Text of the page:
Wanuri Kahiu: The film was banned. This means it can’t be broadcasted, exhibited, distributed or be in anybody’s possession within the Republic of Kenya. That includes the poster and the trailer, although the trailer cannot be suppressed because it’s on the internet. But if we were to get a poster here and take it back home [then] we would be breaking the law. And it is possible to appeal, but you have to appeal to the same board that banned the film. So right now, what we’re doing is just concentrating on being here and being present in Cannes to represent the film. Once we get home we’ll figure out what the way forward is.
The exploration of religion is popular in all narrative media, from television, film, music, video games, and literature; many people find spiritual and religious inspirations from the products of those media, some of which have even produced their own religions. In the book Visioning New and Minority Religions: Projecting the Future, Pavol Kosnáč describes pop culture-based religion as “radically de-institutionalized, eclectic, fun, experimental, parody-and sarcasm loving.” Despite their nature, these kinds of religious movements are usually populated by people whose beliefs, membership and spirituality are as genuine as those of worshipers of traditional religions. Kosnáč explains that one example of how pop culture-based religions are created is through the interpretation of a film’s message and its impact on one’s life. In other words, the fans of the film take the message and shape it into an ethical system.
In the post-credits scene of Iron Man, Samuel L. Jackson’s Nick Fury approaches Tony Stark (Robert Downey Jr.) about the Avengers Initiative. “Mr. Stark, you’ve become part of a bigger universe — you just don’t know it yet,” Fury says. Moviegoers were also being introduced to a bigger universe they didn’t know of yet. This one scene incited a tidal wave of change within pop culture — the superhero genre no longer had its nerdy reputation and the shared universe seemed entirely possible, no longer constrained to the pages of comic books. Back in 2008, no one could’ve guessed that 10 years later, a Norse god flying through space with a talking raccoon would practically be commonplace.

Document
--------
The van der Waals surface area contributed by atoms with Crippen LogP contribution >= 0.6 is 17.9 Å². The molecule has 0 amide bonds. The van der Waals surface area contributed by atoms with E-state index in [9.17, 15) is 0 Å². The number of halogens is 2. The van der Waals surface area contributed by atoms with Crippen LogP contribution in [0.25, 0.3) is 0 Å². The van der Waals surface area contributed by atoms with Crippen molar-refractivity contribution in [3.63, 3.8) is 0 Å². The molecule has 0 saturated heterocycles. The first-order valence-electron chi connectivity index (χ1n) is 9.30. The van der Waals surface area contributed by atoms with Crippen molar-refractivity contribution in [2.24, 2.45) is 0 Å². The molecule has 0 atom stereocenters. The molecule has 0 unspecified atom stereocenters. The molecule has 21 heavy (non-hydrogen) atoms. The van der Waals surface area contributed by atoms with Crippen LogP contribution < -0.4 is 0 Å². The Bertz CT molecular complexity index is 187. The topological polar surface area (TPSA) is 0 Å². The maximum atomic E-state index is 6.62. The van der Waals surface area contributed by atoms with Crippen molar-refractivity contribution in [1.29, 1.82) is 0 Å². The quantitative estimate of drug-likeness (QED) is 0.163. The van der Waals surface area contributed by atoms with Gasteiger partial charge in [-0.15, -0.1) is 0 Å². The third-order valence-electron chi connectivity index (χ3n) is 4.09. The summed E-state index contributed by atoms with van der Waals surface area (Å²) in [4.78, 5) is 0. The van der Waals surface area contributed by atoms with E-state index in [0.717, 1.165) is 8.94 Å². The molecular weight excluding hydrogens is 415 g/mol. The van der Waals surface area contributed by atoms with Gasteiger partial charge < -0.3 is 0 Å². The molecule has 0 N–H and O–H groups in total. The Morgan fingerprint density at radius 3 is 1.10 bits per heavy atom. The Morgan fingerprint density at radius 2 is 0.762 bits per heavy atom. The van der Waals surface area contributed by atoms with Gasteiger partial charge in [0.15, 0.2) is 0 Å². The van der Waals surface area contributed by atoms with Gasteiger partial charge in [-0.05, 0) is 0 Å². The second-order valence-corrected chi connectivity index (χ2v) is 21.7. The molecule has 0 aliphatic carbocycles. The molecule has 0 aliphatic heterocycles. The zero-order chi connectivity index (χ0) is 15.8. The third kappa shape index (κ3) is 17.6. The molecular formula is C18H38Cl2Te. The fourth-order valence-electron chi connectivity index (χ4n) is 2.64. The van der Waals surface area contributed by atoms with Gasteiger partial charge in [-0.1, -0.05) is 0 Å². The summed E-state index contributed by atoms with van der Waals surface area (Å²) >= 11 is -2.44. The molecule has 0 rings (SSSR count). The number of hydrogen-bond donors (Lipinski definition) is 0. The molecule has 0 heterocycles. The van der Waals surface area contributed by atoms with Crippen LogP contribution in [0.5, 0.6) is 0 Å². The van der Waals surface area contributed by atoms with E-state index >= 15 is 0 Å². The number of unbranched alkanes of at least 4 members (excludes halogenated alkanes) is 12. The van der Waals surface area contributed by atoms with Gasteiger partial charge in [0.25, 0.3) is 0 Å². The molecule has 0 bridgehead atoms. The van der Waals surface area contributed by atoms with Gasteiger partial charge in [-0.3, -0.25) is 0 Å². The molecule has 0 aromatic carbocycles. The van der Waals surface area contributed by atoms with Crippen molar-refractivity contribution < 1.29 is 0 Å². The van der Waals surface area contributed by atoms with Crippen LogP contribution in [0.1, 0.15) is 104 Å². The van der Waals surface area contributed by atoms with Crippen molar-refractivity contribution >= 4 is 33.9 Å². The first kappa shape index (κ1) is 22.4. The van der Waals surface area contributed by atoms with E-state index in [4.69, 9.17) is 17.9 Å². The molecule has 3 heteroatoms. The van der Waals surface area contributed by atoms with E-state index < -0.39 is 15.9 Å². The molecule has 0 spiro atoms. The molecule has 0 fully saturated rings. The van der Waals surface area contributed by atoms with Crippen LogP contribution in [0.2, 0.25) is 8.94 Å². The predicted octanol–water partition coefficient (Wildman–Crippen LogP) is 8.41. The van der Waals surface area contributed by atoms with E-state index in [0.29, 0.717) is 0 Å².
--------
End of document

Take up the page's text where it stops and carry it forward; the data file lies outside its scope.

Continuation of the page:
This Thursday marks the beginning of the 2018 Tribeca Film Festival in New York City, and it’s bound to be a thrilling two weeks in lower Manhattan. With a variety of events and screenings, Tribeca stands out as a festival that explores different types of filmmaking, especially in its inclusion of virtual reality. In light of the Me Too movement, the festival is also hosting a Time’s Up event to further the conversation about sexual harassment in Hollywood, though the festival seems to be taking initiative in including women in film with the many films by female-filmmakers featured in the line-up. This year’s festival looks to be a phenomenal one, so here are a few recommendations.
Recently, legendary director Steven Spielberg went on record stating that he believes that films premiered on streaming services like Netflix should be considered TV movies eligible for Emmys rather than Oscars. This topic isn’t new as the Cannes Film Festival has had issues with Netflix Originals. Attempting to differentiate films by their distribution, however, will lead to a dangerous, elitist territory in Hollywood.